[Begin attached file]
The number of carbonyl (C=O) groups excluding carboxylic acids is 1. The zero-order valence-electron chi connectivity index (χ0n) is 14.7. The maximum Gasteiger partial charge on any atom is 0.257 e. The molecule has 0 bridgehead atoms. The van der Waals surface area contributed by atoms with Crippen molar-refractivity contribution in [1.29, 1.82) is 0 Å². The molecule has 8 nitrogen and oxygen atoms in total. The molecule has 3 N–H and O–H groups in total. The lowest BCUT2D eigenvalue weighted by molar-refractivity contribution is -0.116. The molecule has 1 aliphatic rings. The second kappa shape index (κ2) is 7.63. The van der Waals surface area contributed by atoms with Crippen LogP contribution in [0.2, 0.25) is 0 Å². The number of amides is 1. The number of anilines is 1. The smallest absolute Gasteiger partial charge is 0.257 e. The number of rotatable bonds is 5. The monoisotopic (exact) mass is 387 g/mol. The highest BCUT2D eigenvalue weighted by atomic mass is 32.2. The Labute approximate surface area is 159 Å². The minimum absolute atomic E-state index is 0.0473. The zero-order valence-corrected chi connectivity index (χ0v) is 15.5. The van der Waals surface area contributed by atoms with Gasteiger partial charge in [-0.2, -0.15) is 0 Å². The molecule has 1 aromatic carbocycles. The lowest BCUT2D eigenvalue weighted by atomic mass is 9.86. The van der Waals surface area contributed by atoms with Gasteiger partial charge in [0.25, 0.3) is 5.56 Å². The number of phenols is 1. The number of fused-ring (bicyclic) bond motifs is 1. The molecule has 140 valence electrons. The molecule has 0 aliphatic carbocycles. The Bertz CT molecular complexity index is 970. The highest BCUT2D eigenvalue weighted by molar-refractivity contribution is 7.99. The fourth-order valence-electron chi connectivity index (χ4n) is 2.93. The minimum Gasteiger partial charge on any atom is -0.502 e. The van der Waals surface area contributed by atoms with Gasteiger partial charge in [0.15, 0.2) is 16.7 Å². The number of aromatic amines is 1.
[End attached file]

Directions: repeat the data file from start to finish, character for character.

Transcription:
The number of carbonyl (C=O) groups excluding carboxylic acids is 1. The zero-order valence-electron chi connectivity index (χ0n) is 14.7. The maximum Gasteiger partial charge on any atom is 0.257 e. The molecule has 0 bridgehead atoms. The van der Waals surface area contributed by atoms with Crippen molar-refractivity contribution in [1.29, 1.82) is 0 Å². The molecule has 8 nitrogen and oxygen atoms in total. The molecule has 3 N–H and O–H groups in total. The lowest BCUT2D eigenvalue weighted by molar-refractivity contribution is -0.116. The molecule has 1 aliphatic rings. The second kappa shape index (κ2) is 7.63. The van der Waals surface area contributed by atoms with Crippen LogP contribution in [0.2, 0.25) is 0 Å². The number of amides is 1. The number of anilines is 1. The smallest absolute Gasteiger partial charge is 0.257 e. The number of rotatable bonds is 5. The monoisotopic (exact) mass is 387 g/mol. The highest BCUT2D eigenvalue weighted by atomic mass is 32.2. The Labute approximate surface area is 159 Å². The minimum absolute atomic E-state index is 0.0473. The zero-order valence-corrected chi connectivity index (χ0v) is 15.5. The van der Waals surface area contributed by atoms with Gasteiger partial charge in [-0.2, -0.15) is 0 Å². The molecule has 1 aromatic carbocycles. The lowest BCUT2D eigenvalue weighted by atomic mass is 9.86. The van der Waals surface area contributed by atoms with Gasteiger partial charge in [0.25, 0.3) is 5.56 Å². The number of phenols is 1. The number of fused-ring (bicyclic) bond motifs is 1. The molecule has 140 valence electrons. The molecule has 0 aliphatic carbocycles. The Bertz CT molecular complexity index is 970. The highest BCUT2D eigenvalue weighted by molar-refractivity contribution is 7.99. The fourth-order valence-electron chi connectivity index (χ4n) is 2.93. The minimum Gasteiger partial charge on any atom is -0.502 e. The van der Waals surface area contributed by atoms with Gasteiger partial charge in [0.15, 0.2) is 16.7 Å². The number of aromatic amines is 1.